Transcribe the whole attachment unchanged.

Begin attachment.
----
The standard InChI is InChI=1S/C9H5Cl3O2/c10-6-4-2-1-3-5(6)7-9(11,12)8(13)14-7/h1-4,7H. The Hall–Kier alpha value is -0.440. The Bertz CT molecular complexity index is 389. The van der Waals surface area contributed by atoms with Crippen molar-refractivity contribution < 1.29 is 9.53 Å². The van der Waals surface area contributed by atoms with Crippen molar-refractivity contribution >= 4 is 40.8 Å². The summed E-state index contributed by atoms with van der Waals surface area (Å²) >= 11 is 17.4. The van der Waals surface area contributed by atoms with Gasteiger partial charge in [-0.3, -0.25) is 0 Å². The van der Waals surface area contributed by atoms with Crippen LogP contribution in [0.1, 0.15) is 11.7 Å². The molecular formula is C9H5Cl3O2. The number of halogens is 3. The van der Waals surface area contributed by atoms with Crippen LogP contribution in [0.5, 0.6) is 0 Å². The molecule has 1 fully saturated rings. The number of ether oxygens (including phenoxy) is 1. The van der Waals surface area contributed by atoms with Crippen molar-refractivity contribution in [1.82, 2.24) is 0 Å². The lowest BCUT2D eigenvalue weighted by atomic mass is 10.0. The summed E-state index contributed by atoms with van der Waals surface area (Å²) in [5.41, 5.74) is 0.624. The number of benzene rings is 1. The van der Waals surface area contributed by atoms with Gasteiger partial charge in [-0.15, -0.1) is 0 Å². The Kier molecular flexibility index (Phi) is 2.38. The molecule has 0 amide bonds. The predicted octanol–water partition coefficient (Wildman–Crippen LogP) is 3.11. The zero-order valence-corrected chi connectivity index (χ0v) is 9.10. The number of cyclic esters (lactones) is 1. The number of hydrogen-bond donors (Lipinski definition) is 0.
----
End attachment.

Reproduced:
The standard InChI is InChI=1S/C9H5Cl3O2/c10-6-4-2-1-3-5(6)7-9(11,12)8(13)14-7/h1-4,7H. The Hall–Kier alpha value is -0.440. The Bertz CT molecular complexity index is 389. The van der Waals surface area contributed by atoms with Crippen molar-refractivity contribution < 1.29 is 9.53 Å². The van der Waals surface area contributed by atoms with Crippen molar-refractivity contribution >= 4 is 40.8 Å². The summed E-state index contributed by atoms with van der Waals surface area (Å²) >= 11 is 17.4. The van der Waals surface area contributed by atoms with Gasteiger partial charge in [-0.3, -0.25) is 0 Å². The van der Waals surface area contributed by atoms with Crippen LogP contribution in [0.1, 0.15) is 11.7 Å². The molecular formula is C9H5Cl3O2. The number of halogens is 3. The van der Waals surface area contributed by atoms with Crippen LogP contribution in [0.5, 0.6) is 0 Å². The molecule has 1 fully saturated rings. The number of ether oxygens (including phenoxy) is 1. The van der Waals surface area contributed by atoms with Crippen molar-refractivity contribution in [1.82, 2.24) is 0 Å². The lowest BCUT2D eigenvalue weighted by atomic mass is 10.0. The summed E-state index contributed by atoms with van der Waals surface area (Å²) in [5.41, 5.74) is 0.624. The number of benzene rings is 1. The van der Waals surface area contributed by atoms with Gasteiger partial charge in [-0.15, -0.1) is 0 Å². The Kier molecular flexibility index (Phi) is 2.38. The molecule has 0 amide bonds. The predicted octanol–water partition coefficient (Wildman–Crippen LogP) is 3.11. The zero-order valence-corrected chi connectivity index (χ0v) is 9.10. The number of cyclic esters (lactones) is 1. The number of hydrogen-bond donors (Lipinski definition) is 0.